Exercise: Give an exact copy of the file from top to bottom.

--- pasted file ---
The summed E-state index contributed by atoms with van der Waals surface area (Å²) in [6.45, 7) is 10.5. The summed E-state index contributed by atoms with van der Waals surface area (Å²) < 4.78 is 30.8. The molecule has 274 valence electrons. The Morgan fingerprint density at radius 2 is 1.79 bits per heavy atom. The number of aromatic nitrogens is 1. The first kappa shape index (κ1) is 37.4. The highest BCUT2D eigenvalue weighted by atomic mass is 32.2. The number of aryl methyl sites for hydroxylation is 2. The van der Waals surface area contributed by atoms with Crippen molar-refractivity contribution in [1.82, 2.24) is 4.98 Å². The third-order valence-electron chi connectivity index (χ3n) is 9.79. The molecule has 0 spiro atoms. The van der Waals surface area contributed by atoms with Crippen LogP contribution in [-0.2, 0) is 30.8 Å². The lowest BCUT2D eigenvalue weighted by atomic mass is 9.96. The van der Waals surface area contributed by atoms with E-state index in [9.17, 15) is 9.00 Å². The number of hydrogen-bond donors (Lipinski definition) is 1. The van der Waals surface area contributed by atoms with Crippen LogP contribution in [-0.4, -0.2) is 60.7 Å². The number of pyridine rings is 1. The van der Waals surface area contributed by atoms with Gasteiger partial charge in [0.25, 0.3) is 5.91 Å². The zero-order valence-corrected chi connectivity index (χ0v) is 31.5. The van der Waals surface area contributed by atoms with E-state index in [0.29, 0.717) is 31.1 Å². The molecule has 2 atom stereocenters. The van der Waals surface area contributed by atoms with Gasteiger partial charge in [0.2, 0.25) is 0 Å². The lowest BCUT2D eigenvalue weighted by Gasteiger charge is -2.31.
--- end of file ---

The summed E-state index contributed by atoms with van der Waals surface area (Å²) in [6.45, 7) is 10.5. The summed E-state index contributed by atoms with van der Waals surface area (Å²) < 4.78 is 30.8. The molecule has 274 valence electrons. The Morgan fingerprint density at radius 2 is 1.79 bits per heavy atom. The number of aromatic nitrogens is 1. The first kappa shape index (κ1) is 37.4. The highest BCUT2D eigenvalue weighted by atomic mass is 32.2. The number of aryl methyl sites for hydroxylation is 2. The van der Waals surface area contributed by atoms with Crippen molar-refractivity contribution in [1.82, 2.24) is 4.98 Å². The third-order valence-electron chi connectivity index (χ3n) is 9.79. The molecule has 0 spiro atoms. The van der Waals surface area contributed by atoms with Crippen LogP contribution in [-0.2, 0) is 30.8 Å². The lowest BCUT2D eigenvalue weighted by atomic mass is 9.96. The van der Waals surface area contributed by atoms with E-state index in [9.17, 15) is 9.00 Å². The number of hydrogen-bond donors (Lipinski definition) is 1. The van der Waals surface area contributed by atoms with Crippen LogP contribution in [-0.4, -0.2) is 60.7 Å². The number of pyridine rings is 1. The van der Waals surface area contributed by atoms with Gasteiger partial charge in [0.25, 0.3) is 5.91 Å². The zero-order valence-corrected chi connectivity index (χ0v) is 31.5. The van der Waals surface area contributed by atoms with E-state index in [0.29, 0.717) is 31.1 Å². The molecule has 2 atom stereocenters. The van der Waals surface area contributed by atoms with Gasteiger partial charge in [0.2, 0.25) is 0 Å². The lowest BCUT2D eigenvalue weighted by Gasteiger charge is -2.31.